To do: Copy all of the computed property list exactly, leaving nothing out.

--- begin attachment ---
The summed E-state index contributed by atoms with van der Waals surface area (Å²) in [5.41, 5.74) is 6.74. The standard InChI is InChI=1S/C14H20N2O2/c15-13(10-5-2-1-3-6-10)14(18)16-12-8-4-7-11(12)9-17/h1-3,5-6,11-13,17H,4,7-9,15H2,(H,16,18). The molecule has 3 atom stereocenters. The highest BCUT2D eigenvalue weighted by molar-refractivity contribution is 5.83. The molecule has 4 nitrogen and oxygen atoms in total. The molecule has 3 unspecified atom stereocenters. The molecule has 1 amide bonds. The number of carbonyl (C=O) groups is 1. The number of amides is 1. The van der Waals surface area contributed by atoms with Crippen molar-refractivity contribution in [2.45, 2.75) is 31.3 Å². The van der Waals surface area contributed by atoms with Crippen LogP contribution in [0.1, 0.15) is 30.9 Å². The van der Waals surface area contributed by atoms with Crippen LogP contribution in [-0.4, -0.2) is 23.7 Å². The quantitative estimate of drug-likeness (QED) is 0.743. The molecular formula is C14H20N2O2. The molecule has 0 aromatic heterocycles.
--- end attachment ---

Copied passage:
The summed E-state index contributed by atoms with van der Waals surface area (Å²) in [5.41, 5.74) is 6.74. The standard InChI is InChI=1S/C14H20N2O2/c15-13(10-5-2-1-3-6-10)14(18)16-12-8-4-7-11(12)9-17/h1-3,5-6,11-13,17H,4,7-9,15H2,(H,16,18). The molecule has 3 atom stereocenters. The highest BCUT2D eigenvalue weighted by molar-refractivity contribution is 5.83. The molecule has 4 nitrogen and oxygen atoms in total. The molecule has 3 unspecified atom stereocenters. The molecule has 1 amide bonds. The number of carbonyl (C=O) groups is 1. The number of amides is 1. The van der Waals surface area contributed by atoms with Crippen molar-refractivity contribution in [2.45, 2.75) is 31.3 Å². The van der Waals surface area contributed by atoms with Crippen LogP contribution in [0.1, 0.15) is 30.9 Å². The van der Waals surface area contributed by atoms with Crippen LogP contribution in [-0.4, -0.2) is 23.7 Å². The quantitative estimate of drug-likeness (QED) is 0.743. The molecular formula is C14H20N2O2. The molecule has 0 aromatic heterocycles.